There has never been a better time to find a qualified, capable and willing medical doctor, lawyer or accountant if you need one in Israel. There is no shortage. As of March 30, 2018, there are 2,341 medical doctors, 16,291 lawyers and 19,101 chartered accountants registered in their professional associations and practicing. Perhaps you may also require an engineer, because there are 135 engineers per 10,000 people. All these professionals have qualified with at least one degree from one of Israel’s nine universities. They have all passed the professional entry exams to be licensed after work experience probation. They all speak Hebrew fluently and have also passed a proficiency test in English to move from their first year to second year of studies.

There are some unique characteristics of these medical doctors, lawyers, accountants and engineers. They are all also fluent in Arabic. They are all Muslims. They are all Israeli citizens, about 20.7% of Israel’s citizens are Muslims. They have all had their dreams come true to work in their chosen profession. No one has hindered them or stopped them because they believe in a religion different to that of most of the citizens of the country they live in. They have not faced discrimination because other Muslims are terrorists. No one has told them that they gained admittance to study for their degrees were because they have minority rights. Entry to tertiary education in Israel is based upon merit only. Equality and equity in and for education are one and the same as written in the law of The State of Israel and in practice.

It is possible to go into details by looking at medical doctors for example in the public sector. I spoke to The Galilee Medical Center General Director Dr. Masad Barhoum, who is not Jewish but is an Israeli citizen. He told me that his hospital is the largest Israeli government hospital in the Galilee region of north Israel. It has 69 departments and specialty units, with 700 registered beds and a staff of 2,200 and 300 volunteers, making it the largest employer in the region. In 2017, the medical center recorded 115,000 ER visits, 50,000 admissions, 14,000 surgical procedures, 5,500 births, 28,000 dialysis and 142,000 outpatient clinics visits. It is the frontline treatment center for Israel’s northern border with Lebanon and serves a demographically mixed population of 600,000 that makes up the Galilee’s mosaic of Jews, Moslems, Christians, Baha’i and Druze. Besides providing civilian care, the hospital is a treatment center for the Israel Defense Forces who to date have also brought over 1,600 Muslim patients for treatment from the civil war in Syria. He was in Brussels recently as a special guest of the Israeli delegations to the European Union and NATO to lecture on this later treatment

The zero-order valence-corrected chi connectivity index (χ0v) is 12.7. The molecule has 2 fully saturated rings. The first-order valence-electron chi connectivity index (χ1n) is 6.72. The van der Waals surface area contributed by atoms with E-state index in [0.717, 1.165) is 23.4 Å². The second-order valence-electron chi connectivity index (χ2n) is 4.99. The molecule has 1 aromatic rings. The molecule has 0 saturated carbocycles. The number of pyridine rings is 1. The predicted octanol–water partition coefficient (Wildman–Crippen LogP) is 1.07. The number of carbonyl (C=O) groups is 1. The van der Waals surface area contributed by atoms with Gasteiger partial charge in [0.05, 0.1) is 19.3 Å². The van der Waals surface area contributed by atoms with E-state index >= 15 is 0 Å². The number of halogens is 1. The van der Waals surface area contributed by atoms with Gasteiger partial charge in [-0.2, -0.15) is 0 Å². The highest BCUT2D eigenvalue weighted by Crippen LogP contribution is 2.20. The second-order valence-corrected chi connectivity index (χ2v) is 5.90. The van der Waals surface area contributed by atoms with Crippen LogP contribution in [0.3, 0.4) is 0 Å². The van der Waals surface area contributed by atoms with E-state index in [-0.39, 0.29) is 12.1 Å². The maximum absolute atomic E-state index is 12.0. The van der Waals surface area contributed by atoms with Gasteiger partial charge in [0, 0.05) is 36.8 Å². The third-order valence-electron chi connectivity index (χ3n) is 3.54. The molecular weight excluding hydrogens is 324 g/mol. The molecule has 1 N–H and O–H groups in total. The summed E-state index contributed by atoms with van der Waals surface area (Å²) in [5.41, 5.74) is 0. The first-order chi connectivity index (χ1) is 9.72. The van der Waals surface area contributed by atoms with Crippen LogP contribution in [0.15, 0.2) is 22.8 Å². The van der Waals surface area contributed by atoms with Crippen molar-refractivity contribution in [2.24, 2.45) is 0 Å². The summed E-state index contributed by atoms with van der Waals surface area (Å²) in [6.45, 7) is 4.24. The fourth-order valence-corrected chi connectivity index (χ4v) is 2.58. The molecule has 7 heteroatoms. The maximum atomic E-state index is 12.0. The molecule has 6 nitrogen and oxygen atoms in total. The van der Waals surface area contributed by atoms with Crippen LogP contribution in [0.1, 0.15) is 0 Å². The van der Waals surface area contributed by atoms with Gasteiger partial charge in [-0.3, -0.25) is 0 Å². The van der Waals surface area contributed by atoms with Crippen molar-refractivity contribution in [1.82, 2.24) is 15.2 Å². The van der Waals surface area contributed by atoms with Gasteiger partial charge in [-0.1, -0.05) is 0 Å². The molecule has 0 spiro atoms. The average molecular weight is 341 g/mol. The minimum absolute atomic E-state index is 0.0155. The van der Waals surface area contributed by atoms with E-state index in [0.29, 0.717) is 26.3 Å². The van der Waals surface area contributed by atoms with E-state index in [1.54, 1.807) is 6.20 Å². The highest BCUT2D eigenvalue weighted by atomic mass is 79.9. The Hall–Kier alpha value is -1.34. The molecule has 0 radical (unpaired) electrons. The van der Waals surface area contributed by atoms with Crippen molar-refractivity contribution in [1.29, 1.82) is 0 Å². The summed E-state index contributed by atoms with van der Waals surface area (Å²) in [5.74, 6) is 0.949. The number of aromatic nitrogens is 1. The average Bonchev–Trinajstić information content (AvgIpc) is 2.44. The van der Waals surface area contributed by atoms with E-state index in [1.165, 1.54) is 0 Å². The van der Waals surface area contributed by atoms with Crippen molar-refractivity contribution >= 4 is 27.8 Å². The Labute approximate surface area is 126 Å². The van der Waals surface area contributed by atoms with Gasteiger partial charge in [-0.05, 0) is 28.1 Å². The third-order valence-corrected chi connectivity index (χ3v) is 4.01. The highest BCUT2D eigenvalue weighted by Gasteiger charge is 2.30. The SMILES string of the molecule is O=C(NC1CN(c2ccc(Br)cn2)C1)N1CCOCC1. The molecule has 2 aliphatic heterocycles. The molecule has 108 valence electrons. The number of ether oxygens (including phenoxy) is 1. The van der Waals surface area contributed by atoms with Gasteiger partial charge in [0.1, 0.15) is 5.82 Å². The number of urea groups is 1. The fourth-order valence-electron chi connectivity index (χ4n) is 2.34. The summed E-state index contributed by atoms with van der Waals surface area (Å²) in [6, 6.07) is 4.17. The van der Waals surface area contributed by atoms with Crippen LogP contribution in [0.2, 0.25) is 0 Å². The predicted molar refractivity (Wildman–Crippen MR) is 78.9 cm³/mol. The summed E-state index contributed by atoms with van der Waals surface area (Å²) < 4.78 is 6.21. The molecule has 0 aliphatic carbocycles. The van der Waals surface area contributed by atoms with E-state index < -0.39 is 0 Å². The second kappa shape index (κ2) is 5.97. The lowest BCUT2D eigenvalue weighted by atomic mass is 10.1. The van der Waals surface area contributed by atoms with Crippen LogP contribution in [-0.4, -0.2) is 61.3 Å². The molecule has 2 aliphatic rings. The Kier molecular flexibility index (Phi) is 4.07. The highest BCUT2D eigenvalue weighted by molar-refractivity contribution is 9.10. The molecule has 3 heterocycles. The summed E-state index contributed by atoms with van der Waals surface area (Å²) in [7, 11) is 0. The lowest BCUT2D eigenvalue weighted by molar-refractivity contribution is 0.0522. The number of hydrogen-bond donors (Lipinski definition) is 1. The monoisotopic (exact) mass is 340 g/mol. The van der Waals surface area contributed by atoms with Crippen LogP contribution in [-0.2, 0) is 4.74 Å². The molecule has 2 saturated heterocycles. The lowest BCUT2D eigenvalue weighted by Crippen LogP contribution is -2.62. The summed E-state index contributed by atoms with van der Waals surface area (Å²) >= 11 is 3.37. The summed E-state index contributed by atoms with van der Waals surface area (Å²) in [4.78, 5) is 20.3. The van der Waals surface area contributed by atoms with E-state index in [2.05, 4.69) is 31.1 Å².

It is possible to go even further into details because there are also Muslim medical doctors who are not Israeli citizens and they work at Israeli hospitals. This information is not a surprise because there is a surplus of medical doctors in West Bank cities such as Bethlehem and Hebron. The local Muslim population in the West Bank have no need for additional medical treatment and medical doctors are facing unemployment. These medical doctors are world-wide recognized professionals and sought after. For example, Dr. Firas Eleyan who trained as an oncologist works at Israel’s Jerusalem Hadassah Hospital and has commuted there daily from the West Bank for the last eight years. Another example is Dr. Mohamed Said, 32, from Bethlehem whose expertise is in the treatment of malignant tumors.To be sure Israeli hospitals don’t segregate patients. Palestinian leaders and their families also receive free medical treatment in Israel that has included both the mother-in-law and daughter of Hamas leader Ismail Haniyeh.

The private sector is just as flourishing if not more so for Muslim professionals such as lawyers and accountants. Let us start with an assumption and then check. The assumption is that anywhere in the world it would be natural to expect a professional lawyer or accountant to develop his or her practice with clients from his or her local community. It could be assumed that confidence and trust is provided through common identity and are thus important elements for the man in the street when selecting a lawyer or accountant. So, it could be assumed that it would not be unusual for Muslim lawyers and accountants to work in cities which are Muslim to contract the most work. The majority of Israeli’s live in urban areas so what happens in the mixed cities such as Haifa 11% Muslim, or Akko, Ramla and Lod each having about 30% Muslims or the capital Jerusalem having 40% Muslims? I asked Muslim lawyer and notary Nidal Milawi in the mixed city of Akko. His response was the opposite of the assumption. He even employs translators, so he can represent the diverse range of those who seek his services based upon the quality he offers and not his religion.

Many more examples can be provided where they all turn to the same bottom line: Israeli University education. It would be a challenge, because it doesn’t exist, to find any citizen of the State of Israel who has been refused entry to study at an Israeli University because of religion, color, gender or any other diversity or minority reason. Israeli Universities accept students based on merit. They educate to make their students dreams come true. There are Muslim medical doctors, lawyers, accountants and engineers not because they are Muslim, but because primary and secondary Israel state provided education and their parents impart education to enable them to be accepted to University based on merit. Equality and equity in education is a law of the State of Israel and in practice.